Allogeneic Transplantation for Acute Myeloid Leukemia (AML) M2 with Translocation (8;21) and CD56 Positivity Is Effective Even for Patients with Relapsed Disease.

Tawee Tanvetyanon, Sucha Nand, Amir A. Toor, Tulio E. Rodriguez, Mala Parthasarathy, Patrick J. Stiff.

Author address: 

Hematology/Oncology, Loyola University Chicago Stritch School of Medicine, Maywood, IL, USA

Abstract: 

Background: Patients with AML-M2 with t (8;21) generally have a good prognosis. However, the subset who have CD56 expression on their leukemic cells have poor prognosis, with frequent extramedullary involvement, short initial remissions, and high mortality. To date, little is known about the outcomes after allogeneic transplantation for patients with these unique characteristics. Methods: The Loyola transplant registry was searched for patients who underwent allogeneic transplantation at Loyola University Chicago Medical Center, Illinois during the period between June, 1998 and May, 2004 with these features. Patients were included in the analysis if their bone marrow examination at presentation met the FAB criteria for AML-M2; t (8;21) (q22;q22) was present by conventional karyotyping or by fluorescence in-situ hybridization (FISH); and CD56 expression was demonstrated by flow cytometric analysis of the leukemic blasts. Results: Five patients were identified; median age was 40 years (range 26-57 years); three were male. Median time from diagnosis until transplant was 12 months (range 3-93 months). Two patients had extramedullary diseases manifested by paraspinal and orbital granulocytic sarcoma at presentation or at relapse. One patient had 9q- in addition to the t (8;21). Patients had received a median of three prior therapy regimens (range 1-10) before transplant, including one patient who underwent high-dose chemotherapy and autologous stem cell transplant. Despite this, 4/5 patients had relapsed or refractory disease at transplant. Preparative regimens were total body irradiation 12Gy plus cyclophosphamide 120mg/kg in four patients and IV busulfan 14mg/kg plus cyclophosphamide 120 mg/kg in one; graft versus host disease (GVHD) prophylaxis was with tacrolimus and methotrexate. Three patients received grafts from matched unrelated donors; the rest from siblings. Three patients received bone marrow ranging from 2.0-4.4 x108/kg WBC and two received peripheral stem cells 4.0-6.07 x106/kg CD34+. The median time to neutrophil engraftment (the first of three consecutive days with absolute neutrophil count above 500/ml) was 14 days (range 12-17). The median time to platelet engraftment (the first of seven days with platelet count above 20,000/ml without transfusion) was 15 days (range 11-29). At day 100, all assessable patients (N=4) were in remission by bone marrow morphology with undetectable t (8;21) by FISH. As of August 2004, three patients survive at a median follow-up of 21 months (range 2-74 months); all remain in complete remission. Grade IV GVHD of skin occurred in one patient and grade II GI GVHD occurred in two. One patient, who received ten chemotherapy regimens over a 93-month period before transplant, died from pneumonia and venoocclusive disease of the liver; the other died from aspergillosis. Conclusions: Long-term disease free survival is possible with allogeneic transplant among patients with AML-M2 with t (8;21) and CD56 expression despite relapsed or refractory diseases. Clinicians should consider allografts, even from unrelated donors, early in the course of the disease to avoid the likely relapses after conventional therapy and to reduce the morbidity and mortality often seen in heavily pre-treated patients.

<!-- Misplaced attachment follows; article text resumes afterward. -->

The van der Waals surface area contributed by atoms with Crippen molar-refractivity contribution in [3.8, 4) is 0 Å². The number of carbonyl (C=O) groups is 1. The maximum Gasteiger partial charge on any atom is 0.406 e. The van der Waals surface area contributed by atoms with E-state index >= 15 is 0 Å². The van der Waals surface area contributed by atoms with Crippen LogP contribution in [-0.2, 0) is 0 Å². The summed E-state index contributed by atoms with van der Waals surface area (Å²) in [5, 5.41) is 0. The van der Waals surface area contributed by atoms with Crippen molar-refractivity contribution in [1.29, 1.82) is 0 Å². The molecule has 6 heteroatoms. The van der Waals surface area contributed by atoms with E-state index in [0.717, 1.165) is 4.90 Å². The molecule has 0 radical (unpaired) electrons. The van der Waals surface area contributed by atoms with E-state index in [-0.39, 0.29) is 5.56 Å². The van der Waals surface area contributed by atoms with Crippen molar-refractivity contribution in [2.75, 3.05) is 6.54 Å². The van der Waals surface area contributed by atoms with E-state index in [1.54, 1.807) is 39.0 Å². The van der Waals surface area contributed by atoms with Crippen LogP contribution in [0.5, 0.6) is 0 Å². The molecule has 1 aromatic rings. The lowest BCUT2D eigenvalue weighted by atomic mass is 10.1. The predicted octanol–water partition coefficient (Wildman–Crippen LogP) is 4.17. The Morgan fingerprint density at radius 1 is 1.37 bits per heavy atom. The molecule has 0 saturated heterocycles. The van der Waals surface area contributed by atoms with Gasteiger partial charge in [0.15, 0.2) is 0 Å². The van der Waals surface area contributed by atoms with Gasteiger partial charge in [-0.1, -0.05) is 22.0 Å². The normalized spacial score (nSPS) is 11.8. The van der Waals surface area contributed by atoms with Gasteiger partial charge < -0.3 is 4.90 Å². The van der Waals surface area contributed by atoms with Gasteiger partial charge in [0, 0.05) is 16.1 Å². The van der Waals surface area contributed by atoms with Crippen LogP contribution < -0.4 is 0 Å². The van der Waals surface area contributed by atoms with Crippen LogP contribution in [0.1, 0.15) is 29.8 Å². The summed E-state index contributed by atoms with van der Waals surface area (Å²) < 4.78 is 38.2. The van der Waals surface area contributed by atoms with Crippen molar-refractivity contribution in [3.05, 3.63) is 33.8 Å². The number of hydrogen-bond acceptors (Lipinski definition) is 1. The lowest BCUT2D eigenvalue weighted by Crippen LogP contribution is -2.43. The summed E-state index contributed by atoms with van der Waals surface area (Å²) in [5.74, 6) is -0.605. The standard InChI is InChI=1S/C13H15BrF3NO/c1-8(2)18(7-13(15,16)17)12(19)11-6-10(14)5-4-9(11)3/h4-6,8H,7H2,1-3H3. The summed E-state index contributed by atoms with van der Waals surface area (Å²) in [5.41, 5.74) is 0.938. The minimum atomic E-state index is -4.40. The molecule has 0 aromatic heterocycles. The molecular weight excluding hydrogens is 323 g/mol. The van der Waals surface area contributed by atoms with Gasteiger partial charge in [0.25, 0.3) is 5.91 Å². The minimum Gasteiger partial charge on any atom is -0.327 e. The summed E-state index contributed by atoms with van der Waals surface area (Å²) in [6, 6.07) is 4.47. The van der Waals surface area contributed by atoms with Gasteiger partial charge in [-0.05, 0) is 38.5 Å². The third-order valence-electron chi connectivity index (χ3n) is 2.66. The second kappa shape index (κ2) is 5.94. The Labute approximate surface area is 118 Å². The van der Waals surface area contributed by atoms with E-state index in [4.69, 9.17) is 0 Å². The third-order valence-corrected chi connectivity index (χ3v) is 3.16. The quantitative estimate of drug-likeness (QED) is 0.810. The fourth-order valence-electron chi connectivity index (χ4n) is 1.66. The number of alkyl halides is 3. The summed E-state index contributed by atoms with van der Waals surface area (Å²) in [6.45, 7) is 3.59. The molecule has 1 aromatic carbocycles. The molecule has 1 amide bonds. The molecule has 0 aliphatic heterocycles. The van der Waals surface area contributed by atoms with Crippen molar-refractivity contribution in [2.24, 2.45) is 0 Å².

2004

abstract No: 

5187

Full conference title: 

46th American Society for Haematology
    • ASH 46th (2004)